1 4 mins 12 yrs

Forever and Ever…


In November 1977 the BBC’s Play for Today programme first broadcast the suburban comedy satire Abigail’s Party  by  Mike Leigh, an abridged teleplay version of the Hampstead Theatre production.

The play was largely devised in lengthy improvisations and Mike Leigh worked with his actors individually, developing their characters and not revealing to anyone or each other what was decided about their character’s fate during the play.

The plot framework is simple; Beverly and husband Laurence are holding a drinks party for their new neighbours Tony and Angela. Sue from number nine’s 15-year-old daughter Abigail (who is not seen) is having her first party, so Sue has been invited along as well.  But as with any human situation the evening becomes a gradual melting pot of angst, point scoring, underlying prejudices, snobbery, fights and cringe-worth clichés, all fuelled by a little too much alcohol.

Descending quickly into farcical chaos the play is a mix of comedy and tragedy, the dialogue is homely and natural and the whole debacle made a lasting comment on what was identified in the 1970’s as the new British-middle class due to financial prosperity

All but one of the original actors made the transition to the television screen; Alison Steadman (Gavin and Stacey) as Beverly, Tim Stern (Holby City) as Laurence, John Salthouse (Silk) as Tony and Janine Duvitski (Benidorm) as Angela. The original actress playing Sue Thelma Whiteley (Big Bad World) declined to take part so Harriet Reynolds (Jeeves and Wooster) replaced her. Four of the original teleplay line up are still working as actors, sadly Harriet Reynolds passed away of cancer in 1992.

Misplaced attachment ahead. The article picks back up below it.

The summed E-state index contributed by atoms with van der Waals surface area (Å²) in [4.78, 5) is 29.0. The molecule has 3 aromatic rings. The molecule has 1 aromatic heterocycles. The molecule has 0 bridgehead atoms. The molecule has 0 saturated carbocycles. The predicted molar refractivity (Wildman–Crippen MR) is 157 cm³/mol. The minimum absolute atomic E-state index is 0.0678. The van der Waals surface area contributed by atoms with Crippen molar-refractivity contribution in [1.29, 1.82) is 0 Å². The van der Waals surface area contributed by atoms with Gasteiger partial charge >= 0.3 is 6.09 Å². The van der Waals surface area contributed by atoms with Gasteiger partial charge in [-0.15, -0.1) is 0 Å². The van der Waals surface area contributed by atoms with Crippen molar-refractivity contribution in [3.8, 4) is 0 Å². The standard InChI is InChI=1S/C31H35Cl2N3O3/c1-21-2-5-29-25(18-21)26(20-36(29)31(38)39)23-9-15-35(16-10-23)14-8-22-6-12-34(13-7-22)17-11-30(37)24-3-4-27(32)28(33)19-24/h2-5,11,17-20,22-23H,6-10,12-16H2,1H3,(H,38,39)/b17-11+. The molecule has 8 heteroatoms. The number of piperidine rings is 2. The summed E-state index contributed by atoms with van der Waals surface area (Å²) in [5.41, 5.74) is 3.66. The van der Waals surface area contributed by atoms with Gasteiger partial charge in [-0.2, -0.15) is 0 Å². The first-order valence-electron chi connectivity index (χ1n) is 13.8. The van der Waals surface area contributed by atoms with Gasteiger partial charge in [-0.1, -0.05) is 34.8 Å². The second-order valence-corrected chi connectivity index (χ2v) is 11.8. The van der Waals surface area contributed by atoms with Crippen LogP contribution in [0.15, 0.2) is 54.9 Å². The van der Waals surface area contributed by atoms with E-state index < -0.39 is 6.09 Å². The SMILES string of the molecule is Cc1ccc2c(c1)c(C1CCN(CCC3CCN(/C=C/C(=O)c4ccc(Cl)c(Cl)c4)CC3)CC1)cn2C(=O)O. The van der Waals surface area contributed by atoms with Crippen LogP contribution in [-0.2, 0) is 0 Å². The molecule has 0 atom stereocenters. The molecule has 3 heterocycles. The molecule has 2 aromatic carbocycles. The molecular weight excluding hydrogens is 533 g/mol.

Revivals of the play are popular in theatres and always seem to fall on Royal Jubilees, one in 2003 and the most recent in March 2012, opening at Menier Chocolate Factory in London. This superb production keeps plenty of the original Leigh spirit but the new cast really make it their own with Jill Halfpenny (EastEnders) as Beverly; Andy Nyman (Death at a Funeral) as Laurence; Joe Absolom (Long Time Dead) as Tony; Natalie Casey (Two Pints of Larger and a Packet of Crisps) as Angela and  Susannah Harker  (House of Cards) portrays Sue. Due to its success it transferred to the West End’s Wyndhams Theatre in May and will run till September 1st 2012.

Having somewhat of a cult following Abigail’s Party is considered a classic as no other original theatre play has made such a lasting impact on television. Not only did people identify with the characters but laughed at the exaggerated caricatures and their pitfalls. The so called nouveau riche is still pushing itself in to the light; though the parameters of what is considered de rigueur has changed, the clothes may have dated but the fundamental formula will never date; working on the simple premise of ‘You can’t make a silk purse out of a sow’s ear’ no matter what you have.

Nearly 35 years have passed since the cheesey-pineapple on cocktail sticks, crisps and nuts, (reluctant) olives and Demis Roussos on the stylus and we still can’t get enough.


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